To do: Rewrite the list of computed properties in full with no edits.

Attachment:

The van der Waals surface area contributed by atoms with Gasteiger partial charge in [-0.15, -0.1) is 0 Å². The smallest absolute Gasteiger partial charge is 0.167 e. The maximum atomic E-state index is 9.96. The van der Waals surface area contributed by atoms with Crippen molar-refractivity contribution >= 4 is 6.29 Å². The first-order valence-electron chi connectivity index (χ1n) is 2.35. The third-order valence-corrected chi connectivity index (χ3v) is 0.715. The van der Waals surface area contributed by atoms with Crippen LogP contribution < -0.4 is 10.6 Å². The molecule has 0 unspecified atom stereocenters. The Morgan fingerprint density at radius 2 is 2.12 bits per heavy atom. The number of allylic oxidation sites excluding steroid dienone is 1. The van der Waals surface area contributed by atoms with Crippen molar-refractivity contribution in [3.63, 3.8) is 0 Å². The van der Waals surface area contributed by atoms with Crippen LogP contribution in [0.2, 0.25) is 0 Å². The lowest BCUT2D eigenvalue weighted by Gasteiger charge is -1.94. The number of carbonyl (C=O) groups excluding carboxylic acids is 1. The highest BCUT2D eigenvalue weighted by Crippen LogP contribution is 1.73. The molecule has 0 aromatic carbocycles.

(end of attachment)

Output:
The van der Waals surface area contributed by atoms with Gasteiger partial charge in [-0.15, -0.1) is 0 Å². The smallest absolute Gasteiger partial charge is 0.167 e. The maximum atomic E-state index is 9.96. The van der Waals surface area contributed by atoms with Crippen molar-refractivity contribution >= 4 is 6.29 Å². The first-order valence-electron chi connectivity index (χ1n) is 2.35. The third-order valence-corrected chi connectivity index (χ3v) is 0.715. The van der Waals surface area contributed by atoms with Crippen LogP contribution < -0.4 is 10.6 Å². The molecule has 0 unspecified atom stereocenters. The Morgan fingerprint density at radius 2 is 2.12 bits per heavy atom. The number of allylic oxidation sites excluding steroid dienone is 1. The van der Waals surface area contributed by atoms with Crippen molar-refractivity contribution in [3.63, 3.8) is 0 Å². The van der Waals surface area contributed by atoms with Crippen LogP contribution in [0.2, 0.25) is 0 Å². The lowest BCUT2D eigenvalue weighted by Gasteiger charge is -1.94. The number of carbonyl (C=O) groups excluding carboxylic acids is 1. The highest BCUT2D eigenvalue weighted by Crippen LogP contribution is 1.73. The molecule has 0 aromatic carbocycles.